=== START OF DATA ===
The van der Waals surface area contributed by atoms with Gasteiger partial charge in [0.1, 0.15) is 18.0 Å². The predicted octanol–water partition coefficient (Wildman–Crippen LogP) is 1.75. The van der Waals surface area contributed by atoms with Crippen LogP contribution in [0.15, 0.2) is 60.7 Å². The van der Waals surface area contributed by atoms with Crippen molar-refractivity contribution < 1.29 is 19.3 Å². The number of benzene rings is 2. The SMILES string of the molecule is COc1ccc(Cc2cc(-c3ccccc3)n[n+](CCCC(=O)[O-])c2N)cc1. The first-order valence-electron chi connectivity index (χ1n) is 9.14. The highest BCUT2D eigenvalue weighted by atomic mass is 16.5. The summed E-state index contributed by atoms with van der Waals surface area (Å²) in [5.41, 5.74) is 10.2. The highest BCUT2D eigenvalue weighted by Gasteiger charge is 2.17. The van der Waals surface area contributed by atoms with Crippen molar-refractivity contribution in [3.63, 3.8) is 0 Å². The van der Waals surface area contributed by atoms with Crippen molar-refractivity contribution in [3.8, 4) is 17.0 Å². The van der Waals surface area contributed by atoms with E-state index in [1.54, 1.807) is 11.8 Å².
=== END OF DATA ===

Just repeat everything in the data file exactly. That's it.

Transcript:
The van der Waals surface area contributed by atoms with Gasteiger partial charge in [0.1, 0.15) is 18.0 Å². The predicted octanol–water partition coefficient (Wildman–Crippen LogP) is 1.75. The van der Waals surface area contributed by atoms with Crippen LogP contribution in [0.15, 0.2) is 60.7 Å². The van der Waals surface area contributed by atoms with Crippen molar-refractivity contribution < 1.29 is 19.3 Å². The number of benzene rings is 2. The SMILES string of the molecule is COc1ccc(Cc2cc(-c3ccccc3)n[n+](CCCC(=O)[O-])c2N)cc1. The first-order valence-electron chi connectivity index (χ1n) is 9.14. The highest BCUT2D eigenvalue weighted by atomic mass is 16.5. The summed E-state index contributed by atoms with van der Waals surface area (Å²) in [5.41, 5.74) is 10.2. The highest BCUT2D eigenvalue weighted by Gasteiger charge is 2.17. The van der Waals surface area contributed by atoms with Crippen molar-refractivity contribution in [3.63, 3.8) is 0 Å². The van der Waals surface area contributed by atoms with Crippen molar-refractivity contribution in [3.8, 4) is 17.0 Å². The van der Waals surface area contributed by atoms with E-state index in [1.54, 1.807) is 11.8 Å².